near Singatoka, DA 12578. Naitasiri: Plant Introduction and Quarantine Station (Cocoa Station), 
Nanduruloulou, DA 9560. 12147. 

11. Bauhinia L. Sp. PI. 374. 1753; Seem. Fl. Vit. 69. 1865; de Wit in Reinwardtia 3: 
390, sensu str. 1956; Hutchinson, Gen. Fl. PI. 1: 242. 1964; Brenan in Fl. Trop. E. 
Afr. Leg. Caesalp. 207, sensu str. 1967; Verdcourt, Man. New Guinea Leg. 1 12, 
sensu str. 1979. 



1985 CAESALPINIACEAE 119 

Shrubs and small trees (rarely semiscandent), sometimes with intrastipular spines, 
or lianas (none of our species) with tendrils and without spines, the stipules linear to 
deltoid, caducous; leaves simple, the blades 3-many-nerved, entire or bilobed, rarely 
divided as far as base; inflorescences terminal, axillary, or leaf-opposed, racemose (as 
in our species) or paniculate or 1 -flowered; flowers often large and showy, § or 
unisexual; calyx tube (hypanthium) cupuliform or cyathiform to long-tubular, the 
limb spathaceous or split to hypanthium into 2-5 lobes (as in our species) or with the 
lobes or teeth free or variously connate; petals (2-) 5 (-6), subequal, erect or spreading, 
imbricate, the uppermost within in bud; stamens 10 or fewer, sometimes all perfect, 
sometimes in part reduced to staminodes or deficient, the filaments free to short- 
connate, the anthers ellipsoid to linear, versatile, dehiscing lengthwise; ovary usually 
stipitate, the gynophore free or (as in our species) abaxially adnate to hypanthium, the 
ovules 2-many, the style short to elongate (as in our species), the stigma terminal or 
oblique, often peltate; fruit oblong to linear, somewhat woody to thin-walled, dehis- 
cent (often explosively so) and 2-valved or infrequently indehiscent, septate or not, the 
seeds few to many, orbicular to ellipsoid, compressed. 

Lectotype species: Bauhinia divaricata L. (vide L. Gen. PI. ed. 5. 177. 1754;etiam 
de Wit in Reinwardtia 3: 390. 1956), one of Linnaeus's eight original species.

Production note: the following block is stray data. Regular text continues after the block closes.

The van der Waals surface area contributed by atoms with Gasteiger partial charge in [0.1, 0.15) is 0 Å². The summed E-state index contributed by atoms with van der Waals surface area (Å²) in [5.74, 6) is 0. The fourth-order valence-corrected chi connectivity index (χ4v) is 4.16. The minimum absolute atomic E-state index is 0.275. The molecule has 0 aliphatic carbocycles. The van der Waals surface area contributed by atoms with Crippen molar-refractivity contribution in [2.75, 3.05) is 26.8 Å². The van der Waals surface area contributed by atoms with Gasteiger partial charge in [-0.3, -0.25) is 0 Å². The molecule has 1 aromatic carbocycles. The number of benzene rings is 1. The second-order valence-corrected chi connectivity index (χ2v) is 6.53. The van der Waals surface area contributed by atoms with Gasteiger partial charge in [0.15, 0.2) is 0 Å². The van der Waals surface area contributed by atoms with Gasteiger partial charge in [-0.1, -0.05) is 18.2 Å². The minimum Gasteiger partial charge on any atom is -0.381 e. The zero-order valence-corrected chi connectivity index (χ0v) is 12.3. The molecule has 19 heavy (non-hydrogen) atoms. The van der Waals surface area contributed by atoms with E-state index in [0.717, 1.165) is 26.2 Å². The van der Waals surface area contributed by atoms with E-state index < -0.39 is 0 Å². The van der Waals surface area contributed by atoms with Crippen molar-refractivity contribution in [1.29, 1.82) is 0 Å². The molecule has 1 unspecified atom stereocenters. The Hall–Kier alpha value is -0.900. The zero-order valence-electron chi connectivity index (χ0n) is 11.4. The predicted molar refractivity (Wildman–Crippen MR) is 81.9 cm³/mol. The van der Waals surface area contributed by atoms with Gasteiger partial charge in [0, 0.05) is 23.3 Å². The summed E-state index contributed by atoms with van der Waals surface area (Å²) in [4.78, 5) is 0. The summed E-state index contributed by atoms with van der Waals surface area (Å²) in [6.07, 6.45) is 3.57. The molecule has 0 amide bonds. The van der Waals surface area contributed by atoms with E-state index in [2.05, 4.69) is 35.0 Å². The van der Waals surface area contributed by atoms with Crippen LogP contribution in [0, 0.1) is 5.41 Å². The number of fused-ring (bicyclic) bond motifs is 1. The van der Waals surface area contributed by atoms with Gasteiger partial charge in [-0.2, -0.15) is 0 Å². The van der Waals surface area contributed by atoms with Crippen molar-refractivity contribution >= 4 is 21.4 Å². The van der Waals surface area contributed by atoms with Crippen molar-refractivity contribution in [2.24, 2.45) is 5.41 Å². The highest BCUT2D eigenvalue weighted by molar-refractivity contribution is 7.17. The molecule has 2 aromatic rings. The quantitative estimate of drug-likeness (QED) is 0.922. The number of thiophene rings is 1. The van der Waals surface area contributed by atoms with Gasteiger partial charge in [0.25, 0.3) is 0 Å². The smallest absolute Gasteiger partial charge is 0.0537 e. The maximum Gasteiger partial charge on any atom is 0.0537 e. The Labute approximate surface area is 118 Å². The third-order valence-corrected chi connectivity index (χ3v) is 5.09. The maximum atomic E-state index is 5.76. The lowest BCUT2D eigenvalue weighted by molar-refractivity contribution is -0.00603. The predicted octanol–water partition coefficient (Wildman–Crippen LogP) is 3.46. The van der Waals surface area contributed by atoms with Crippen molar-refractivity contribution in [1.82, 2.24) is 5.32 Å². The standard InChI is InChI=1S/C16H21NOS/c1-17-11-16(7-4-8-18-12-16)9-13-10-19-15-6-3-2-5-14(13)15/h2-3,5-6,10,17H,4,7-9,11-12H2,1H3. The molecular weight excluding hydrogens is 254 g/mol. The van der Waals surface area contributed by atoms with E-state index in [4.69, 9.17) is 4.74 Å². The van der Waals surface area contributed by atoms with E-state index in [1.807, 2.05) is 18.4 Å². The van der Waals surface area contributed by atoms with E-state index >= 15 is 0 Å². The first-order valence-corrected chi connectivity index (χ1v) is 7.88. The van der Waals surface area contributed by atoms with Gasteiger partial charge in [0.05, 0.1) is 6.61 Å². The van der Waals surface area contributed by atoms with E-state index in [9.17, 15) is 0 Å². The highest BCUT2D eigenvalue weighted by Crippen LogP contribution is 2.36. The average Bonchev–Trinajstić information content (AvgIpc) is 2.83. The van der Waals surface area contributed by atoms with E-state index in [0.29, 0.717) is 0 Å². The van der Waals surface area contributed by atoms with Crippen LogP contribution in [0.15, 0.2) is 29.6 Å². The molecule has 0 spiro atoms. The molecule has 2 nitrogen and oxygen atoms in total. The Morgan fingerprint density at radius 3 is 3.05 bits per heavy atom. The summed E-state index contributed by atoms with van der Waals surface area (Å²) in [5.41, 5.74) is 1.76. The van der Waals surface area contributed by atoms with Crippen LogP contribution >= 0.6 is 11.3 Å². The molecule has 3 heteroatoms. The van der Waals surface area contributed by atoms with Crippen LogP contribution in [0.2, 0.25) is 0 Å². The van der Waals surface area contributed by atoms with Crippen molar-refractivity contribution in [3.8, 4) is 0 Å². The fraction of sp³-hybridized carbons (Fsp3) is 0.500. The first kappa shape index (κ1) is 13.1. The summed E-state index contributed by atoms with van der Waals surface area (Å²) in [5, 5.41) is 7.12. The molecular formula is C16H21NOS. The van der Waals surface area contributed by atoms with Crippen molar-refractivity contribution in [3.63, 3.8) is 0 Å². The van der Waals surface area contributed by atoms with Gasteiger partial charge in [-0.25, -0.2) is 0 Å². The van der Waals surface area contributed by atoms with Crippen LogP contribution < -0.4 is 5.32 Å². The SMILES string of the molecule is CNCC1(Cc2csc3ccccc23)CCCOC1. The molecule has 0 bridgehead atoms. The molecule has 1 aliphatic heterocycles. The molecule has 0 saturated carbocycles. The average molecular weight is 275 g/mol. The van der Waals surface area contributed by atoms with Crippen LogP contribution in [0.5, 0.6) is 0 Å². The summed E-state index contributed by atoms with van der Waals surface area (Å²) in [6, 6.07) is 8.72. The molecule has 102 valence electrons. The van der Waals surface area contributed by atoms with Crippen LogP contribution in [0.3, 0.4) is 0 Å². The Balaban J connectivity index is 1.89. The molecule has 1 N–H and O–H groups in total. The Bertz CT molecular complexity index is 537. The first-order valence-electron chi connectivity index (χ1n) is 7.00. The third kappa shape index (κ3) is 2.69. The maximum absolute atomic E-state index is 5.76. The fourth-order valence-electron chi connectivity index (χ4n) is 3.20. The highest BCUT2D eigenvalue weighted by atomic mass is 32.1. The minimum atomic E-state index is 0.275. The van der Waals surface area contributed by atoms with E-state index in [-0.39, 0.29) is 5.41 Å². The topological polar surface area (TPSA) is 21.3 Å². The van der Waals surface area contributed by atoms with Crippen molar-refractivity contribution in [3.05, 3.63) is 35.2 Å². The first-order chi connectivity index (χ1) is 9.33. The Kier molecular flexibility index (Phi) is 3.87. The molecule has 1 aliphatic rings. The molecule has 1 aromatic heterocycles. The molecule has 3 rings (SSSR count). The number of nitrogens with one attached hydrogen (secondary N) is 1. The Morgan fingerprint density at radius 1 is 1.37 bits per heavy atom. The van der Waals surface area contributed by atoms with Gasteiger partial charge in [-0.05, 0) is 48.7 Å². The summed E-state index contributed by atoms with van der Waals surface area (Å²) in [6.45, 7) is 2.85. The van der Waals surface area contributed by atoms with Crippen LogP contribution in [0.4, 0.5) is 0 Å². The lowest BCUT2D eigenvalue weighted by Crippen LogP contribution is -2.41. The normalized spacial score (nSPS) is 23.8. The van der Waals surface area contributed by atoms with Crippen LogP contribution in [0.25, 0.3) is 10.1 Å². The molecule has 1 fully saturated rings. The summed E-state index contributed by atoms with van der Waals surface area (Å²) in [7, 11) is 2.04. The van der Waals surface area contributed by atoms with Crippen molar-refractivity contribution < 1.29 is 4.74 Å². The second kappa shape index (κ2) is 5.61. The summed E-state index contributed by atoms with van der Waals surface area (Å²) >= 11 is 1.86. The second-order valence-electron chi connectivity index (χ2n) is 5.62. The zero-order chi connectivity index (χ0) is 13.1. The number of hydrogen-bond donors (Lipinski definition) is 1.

Distribution: Pantropical, subtropical, and warm temperate (but apparently not 
indigenous in the Pacific east of Malesia), with about 250 species. Several species are 
cultivated and sometimes naturalized in Pacific archipelagoes, five being recorded in 
Fiji. 

Useful treatment of genus: Wit, H. C. D. de. A revision of Malaysian Bauhinieae. Reinwardtia 3: 
381-539. 1956. 

Attempts have been made to divide Bauhinia into several genera, and the classifica- 
tion proposed by de Wit (1956) has been followed by Brenan (1967) and Verdcourt 
(1979). Wunderlin, K. Larsen, and S. Larsen (in Adv. Leg. Syst. 114-116. 1981) 
consider generic segregates inadvisable but recognize four "groups," pending a redefi- 
nition of infrageneric categories. All the species cultivated in Fiji belong in Bauhinia 
sensu str. (with about 90 species). 

Key to species 
Fertile stamen 1 ; staminodes 5, small; petals long-clawed, 4-5.5 " 2-3 cm., white to pink, with red blotches or 
dots, the uppermost one splotched with deeper red. yellow or yellow-margined; leaf blades ovate- 
oblong, 7-20 cm. long and broad, cordate to rounded at base, pubescent beneath when young, lobed 

about 1/5-1/2 their length, the lobes obtuse to subacuminate 1. B. monandra 

Fertile stamens 3-10. 

Petals crimson to deep red, yellow-dotted without, 2.5-4 cm. long, the claw nearly as long as the lamina; 
fertile stamens 3; leaf blades crescent-shaped, 2-5 cm. long and broad, cordate to rounded at base, 

shallowly lobed to about 1 3 their length, the lobes rounded 2. B. galpinii 

Petals white or yellow to purple, not clawed or with a claw much shorter than the lamina. 

Fertile stamens 10; corolla campanulate, the petals yellow, 1-3 of them sometimes purple-blotched 
within, 2.5-5.5 cm. long, overlapping at margins; leaf blades variable but subcircular. up to 10 « II